In Pennsylvania, the proposed Trust Fund statute is titled, "Contractor Commingling of Funds Held in Trust Act." Proposed Senate Bill No. 1227 (introduced October 20, 2011). The proposed statute applies to both public and private projects, and does not require that the funds be maintained in a separate bank account. Rather, the contractor/trustee can commingle the funds with other non-trust fund monies without being subject to civil or criminal penalties. However, officers of the trustee are potentially subject to personal liability if they knowingly use funds for any purpose other than to pay their subcontractors on the particular construction project at issue.
Similarly, New York's Trust Fund Act, contained under the broader umbrella of the New York Lien Law, applies to all improvements to real property or construction of public and private construction projects. The New York statute applies to contractors and subcontractors, and the trust arises upon receipt of the funds intended for payment to a lower-tier subcontractor or supplier. Again, officers of the trustee are subject to personal liability if they knowingly use funds for any purpose other than to pay subcontractors on a specific construction project.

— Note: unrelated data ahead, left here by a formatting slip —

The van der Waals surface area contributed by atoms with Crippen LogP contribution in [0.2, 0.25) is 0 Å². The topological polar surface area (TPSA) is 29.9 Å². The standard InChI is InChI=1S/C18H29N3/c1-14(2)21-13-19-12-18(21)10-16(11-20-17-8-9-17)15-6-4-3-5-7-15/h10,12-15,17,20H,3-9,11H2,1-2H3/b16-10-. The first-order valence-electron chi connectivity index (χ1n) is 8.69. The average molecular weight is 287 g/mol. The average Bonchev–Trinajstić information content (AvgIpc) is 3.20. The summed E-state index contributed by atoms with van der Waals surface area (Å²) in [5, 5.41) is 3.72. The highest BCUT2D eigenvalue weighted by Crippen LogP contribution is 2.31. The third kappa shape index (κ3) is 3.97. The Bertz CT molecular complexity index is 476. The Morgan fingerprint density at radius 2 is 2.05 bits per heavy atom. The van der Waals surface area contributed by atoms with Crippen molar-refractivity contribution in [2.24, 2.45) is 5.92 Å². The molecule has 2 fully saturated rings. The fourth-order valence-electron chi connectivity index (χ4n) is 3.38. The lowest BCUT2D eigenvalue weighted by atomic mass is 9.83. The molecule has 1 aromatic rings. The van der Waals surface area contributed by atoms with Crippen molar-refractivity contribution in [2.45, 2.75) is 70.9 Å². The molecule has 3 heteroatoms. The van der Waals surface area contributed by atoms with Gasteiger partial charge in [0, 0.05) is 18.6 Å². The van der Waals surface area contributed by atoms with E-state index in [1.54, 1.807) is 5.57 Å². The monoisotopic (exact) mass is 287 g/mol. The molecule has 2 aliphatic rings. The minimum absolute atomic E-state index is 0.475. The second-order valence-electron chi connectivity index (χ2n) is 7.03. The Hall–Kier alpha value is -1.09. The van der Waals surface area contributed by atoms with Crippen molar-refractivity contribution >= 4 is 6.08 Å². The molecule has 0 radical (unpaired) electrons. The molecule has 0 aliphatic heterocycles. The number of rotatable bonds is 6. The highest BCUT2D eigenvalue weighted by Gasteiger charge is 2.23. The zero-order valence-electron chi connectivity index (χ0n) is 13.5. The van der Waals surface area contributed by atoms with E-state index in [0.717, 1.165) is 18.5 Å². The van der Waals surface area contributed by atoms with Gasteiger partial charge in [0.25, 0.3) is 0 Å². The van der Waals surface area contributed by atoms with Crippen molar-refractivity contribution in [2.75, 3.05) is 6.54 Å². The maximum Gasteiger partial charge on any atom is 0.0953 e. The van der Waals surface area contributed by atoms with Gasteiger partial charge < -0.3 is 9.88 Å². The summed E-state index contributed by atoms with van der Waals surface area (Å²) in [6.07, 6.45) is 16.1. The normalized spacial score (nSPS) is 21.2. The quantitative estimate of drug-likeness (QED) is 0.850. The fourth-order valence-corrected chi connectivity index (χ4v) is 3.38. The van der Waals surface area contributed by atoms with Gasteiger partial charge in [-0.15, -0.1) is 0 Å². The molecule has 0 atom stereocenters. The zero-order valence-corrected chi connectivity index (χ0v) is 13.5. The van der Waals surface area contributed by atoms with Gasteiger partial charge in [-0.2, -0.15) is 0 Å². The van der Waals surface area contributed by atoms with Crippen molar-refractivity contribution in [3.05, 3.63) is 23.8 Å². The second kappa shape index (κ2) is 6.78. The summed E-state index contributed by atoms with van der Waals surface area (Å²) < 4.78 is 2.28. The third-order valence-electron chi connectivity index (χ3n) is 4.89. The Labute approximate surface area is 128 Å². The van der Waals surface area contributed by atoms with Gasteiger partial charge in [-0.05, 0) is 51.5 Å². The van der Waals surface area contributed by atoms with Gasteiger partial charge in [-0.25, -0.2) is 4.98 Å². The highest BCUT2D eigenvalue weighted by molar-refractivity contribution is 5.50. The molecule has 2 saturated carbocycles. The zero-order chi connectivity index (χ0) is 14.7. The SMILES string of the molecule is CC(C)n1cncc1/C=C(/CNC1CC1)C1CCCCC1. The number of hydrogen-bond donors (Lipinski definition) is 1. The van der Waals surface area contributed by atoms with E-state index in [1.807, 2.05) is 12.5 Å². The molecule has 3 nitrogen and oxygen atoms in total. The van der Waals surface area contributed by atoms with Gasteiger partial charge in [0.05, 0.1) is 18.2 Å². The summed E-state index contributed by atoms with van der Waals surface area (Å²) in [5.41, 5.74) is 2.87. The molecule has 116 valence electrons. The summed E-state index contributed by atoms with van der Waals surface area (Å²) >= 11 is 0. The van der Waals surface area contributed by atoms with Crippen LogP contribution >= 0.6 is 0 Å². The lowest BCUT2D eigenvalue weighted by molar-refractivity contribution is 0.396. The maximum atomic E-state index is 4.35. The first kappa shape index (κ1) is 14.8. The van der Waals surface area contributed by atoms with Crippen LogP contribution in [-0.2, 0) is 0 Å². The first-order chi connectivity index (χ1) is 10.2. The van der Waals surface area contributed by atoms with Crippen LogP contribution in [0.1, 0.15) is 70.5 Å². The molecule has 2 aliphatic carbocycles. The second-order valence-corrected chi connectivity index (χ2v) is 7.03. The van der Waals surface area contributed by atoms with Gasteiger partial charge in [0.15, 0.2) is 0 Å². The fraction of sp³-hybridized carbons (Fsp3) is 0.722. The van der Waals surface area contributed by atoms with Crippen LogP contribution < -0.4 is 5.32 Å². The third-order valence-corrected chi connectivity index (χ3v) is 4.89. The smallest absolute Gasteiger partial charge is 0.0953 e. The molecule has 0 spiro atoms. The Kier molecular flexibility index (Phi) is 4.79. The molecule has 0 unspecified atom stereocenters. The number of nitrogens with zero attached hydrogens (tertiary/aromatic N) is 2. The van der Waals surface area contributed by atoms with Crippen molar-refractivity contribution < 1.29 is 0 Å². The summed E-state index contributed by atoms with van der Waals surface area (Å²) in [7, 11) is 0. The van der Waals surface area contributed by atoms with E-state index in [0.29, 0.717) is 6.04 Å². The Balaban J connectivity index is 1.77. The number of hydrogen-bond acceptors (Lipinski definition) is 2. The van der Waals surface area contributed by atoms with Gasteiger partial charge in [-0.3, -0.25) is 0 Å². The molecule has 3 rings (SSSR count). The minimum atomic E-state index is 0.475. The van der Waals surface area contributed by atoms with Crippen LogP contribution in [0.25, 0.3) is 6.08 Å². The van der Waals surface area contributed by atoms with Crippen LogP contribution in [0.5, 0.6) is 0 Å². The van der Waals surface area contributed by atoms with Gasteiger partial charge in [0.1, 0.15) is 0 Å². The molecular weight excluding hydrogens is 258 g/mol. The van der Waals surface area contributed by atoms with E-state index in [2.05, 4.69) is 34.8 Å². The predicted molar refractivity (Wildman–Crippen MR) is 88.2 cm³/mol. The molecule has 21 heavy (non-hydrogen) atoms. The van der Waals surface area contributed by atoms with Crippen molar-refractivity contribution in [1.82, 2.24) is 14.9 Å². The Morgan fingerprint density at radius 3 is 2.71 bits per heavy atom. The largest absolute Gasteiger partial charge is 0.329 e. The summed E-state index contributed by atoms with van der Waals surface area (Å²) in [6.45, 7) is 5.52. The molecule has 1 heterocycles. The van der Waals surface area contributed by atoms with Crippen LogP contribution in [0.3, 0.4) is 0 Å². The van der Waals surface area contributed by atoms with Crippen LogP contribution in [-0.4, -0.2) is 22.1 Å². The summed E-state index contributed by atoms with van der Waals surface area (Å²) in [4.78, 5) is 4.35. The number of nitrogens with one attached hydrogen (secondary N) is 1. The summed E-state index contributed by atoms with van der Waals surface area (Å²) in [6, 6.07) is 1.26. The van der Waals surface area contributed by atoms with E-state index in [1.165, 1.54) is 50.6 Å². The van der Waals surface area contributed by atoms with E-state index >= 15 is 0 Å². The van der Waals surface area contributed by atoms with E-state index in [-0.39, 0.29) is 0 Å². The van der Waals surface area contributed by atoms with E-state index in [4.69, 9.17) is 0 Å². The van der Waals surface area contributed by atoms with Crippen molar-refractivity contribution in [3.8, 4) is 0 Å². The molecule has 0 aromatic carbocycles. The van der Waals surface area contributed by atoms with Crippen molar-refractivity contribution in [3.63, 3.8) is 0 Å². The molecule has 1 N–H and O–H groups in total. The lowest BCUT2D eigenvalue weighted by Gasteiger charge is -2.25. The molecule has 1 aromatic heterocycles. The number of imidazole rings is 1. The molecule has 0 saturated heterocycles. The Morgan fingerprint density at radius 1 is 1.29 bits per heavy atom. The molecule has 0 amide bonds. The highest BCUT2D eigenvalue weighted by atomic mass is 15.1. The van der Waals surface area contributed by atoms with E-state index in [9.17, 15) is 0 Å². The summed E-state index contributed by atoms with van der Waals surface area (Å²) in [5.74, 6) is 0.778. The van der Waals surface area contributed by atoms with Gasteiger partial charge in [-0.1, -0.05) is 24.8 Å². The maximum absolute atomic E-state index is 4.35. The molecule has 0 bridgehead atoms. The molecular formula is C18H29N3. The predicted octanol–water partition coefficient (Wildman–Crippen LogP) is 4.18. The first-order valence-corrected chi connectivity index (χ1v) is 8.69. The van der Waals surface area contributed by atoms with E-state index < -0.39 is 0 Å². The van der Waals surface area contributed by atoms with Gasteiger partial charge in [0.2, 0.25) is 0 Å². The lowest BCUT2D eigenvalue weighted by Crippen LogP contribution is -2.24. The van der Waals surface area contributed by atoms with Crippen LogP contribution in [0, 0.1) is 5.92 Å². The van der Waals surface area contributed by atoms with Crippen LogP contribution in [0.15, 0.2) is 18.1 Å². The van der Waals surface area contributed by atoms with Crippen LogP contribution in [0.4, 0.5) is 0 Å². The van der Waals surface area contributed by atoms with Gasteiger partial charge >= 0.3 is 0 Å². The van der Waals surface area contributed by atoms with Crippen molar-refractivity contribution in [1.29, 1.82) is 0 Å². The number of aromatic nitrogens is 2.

However, unlike the New York and proposed Pennsylvania Trust Fund statutes, the New Jersey Trust Fund statute does not apply to private projects. As a result, a subcontractor involved in a private project that wrongly believes it is protected under the New Jersey Trust Fund statute, may fail to take timely actions to preserve its lien rights under the Statute. Under New Jersey's Lien Fund statute, if a subcontractor on a private project files a construction lien claim for funds that an owner already has paid to a contractor, the subcontractor's lien will not be deemed valid and enforceable. In such a situation, even if the contractor diverts or re-allocates the funds to another project, the subcontractor's only course of action will be to file suit against the contractor, without recourse to the protections of the lien law, or the threat of personal liability against the owner of the contractor to ensure recoverability of the judgment.